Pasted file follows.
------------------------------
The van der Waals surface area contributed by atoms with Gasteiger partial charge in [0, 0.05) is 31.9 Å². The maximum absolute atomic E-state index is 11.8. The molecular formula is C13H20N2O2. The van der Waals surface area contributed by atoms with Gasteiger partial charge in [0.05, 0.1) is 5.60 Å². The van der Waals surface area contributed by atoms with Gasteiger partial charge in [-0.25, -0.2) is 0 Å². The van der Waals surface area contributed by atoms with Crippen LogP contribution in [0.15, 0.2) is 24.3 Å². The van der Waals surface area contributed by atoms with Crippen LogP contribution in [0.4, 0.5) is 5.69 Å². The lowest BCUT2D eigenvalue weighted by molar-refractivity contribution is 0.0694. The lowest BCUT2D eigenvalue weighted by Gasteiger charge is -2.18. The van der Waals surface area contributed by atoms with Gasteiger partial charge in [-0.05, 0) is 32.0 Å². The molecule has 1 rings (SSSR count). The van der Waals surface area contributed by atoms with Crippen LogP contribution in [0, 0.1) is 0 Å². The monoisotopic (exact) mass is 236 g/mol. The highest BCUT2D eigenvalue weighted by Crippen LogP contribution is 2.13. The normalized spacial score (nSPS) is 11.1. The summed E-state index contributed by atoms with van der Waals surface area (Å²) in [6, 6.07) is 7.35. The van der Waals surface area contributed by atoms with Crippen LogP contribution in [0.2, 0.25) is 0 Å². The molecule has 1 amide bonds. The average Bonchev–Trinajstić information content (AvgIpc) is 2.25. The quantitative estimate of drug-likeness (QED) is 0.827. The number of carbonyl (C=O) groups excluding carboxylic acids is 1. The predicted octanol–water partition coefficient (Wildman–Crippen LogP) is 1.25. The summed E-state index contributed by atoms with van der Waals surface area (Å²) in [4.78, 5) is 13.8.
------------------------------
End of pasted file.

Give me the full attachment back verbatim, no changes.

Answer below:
The van der Waals surface area contributed by atoms with Gasteiger partial charge in [0, 0.05) is 31.9 Å². The maximum absolute atomic E-state index is 11.8. The molecular formula is C13H20N2O2. The van der Waals surface area contributed by atoms with Gasteiger partial charge in [0.05, 0.1) is 5.60 Å². The van der Waals surface area contributed by atoms with Gasteiger partial charge in [-0.25, -0.2) is 0 Å². The van der Waals surface area contributed by atoms with Crippen LogP contribution in [0.15, 0.2) is 24.3 Å². The van der Waals surface area contributed by atoms with Crippen LogP contribution in [0.4, 0.5) is 5.69 Å². The lowest BCUT2D eigenvalue weighted by molar-refractivity contribution is 0.0694. The lowest BCUT2D eigenvalue weighted by Gasteiger charge is -2.18. The van der Waals surface area contributed by atoms with Gasteiger partial charge in [-0.05, 0) is 32.0 Å². The molecule has 1 rings (SSSR count). The van der Waals surface area contributed by atoms with Crippen LogP contribution in [0, 0.1) is 0 Å². The monoisotopic (exact) mass is 236 g/mol. The highest BCUT2D eigenvalue weighted by Crippen LogP contribution is 2.13. The normalized spacial score (nSPS) is 11.1. The summed E-state index contributed by atoms with van der Waals surface area (Å²) in [6, 6.07) is 7.35. The van der Waals surface area contributed by atoms with Crippen LogP contribution in [0.2, 0.25) is 0 Å². The molecule has 1 amide bonds. The average Bonchev–Trinajstić information content (AvgIpc) is 2.25. The quantitative estimate of drug-likeness (QED) is 0.827. The number of carbonyl (C=O) groups excluding carboxylic acids is 1. The predicted octanol–water partition coefficient (Wildman–Crippen LogP) is 1.25. The summed E-state index contributed by atoms with van der Waals surface area (Å²) in [4.78, 5) is 13.8.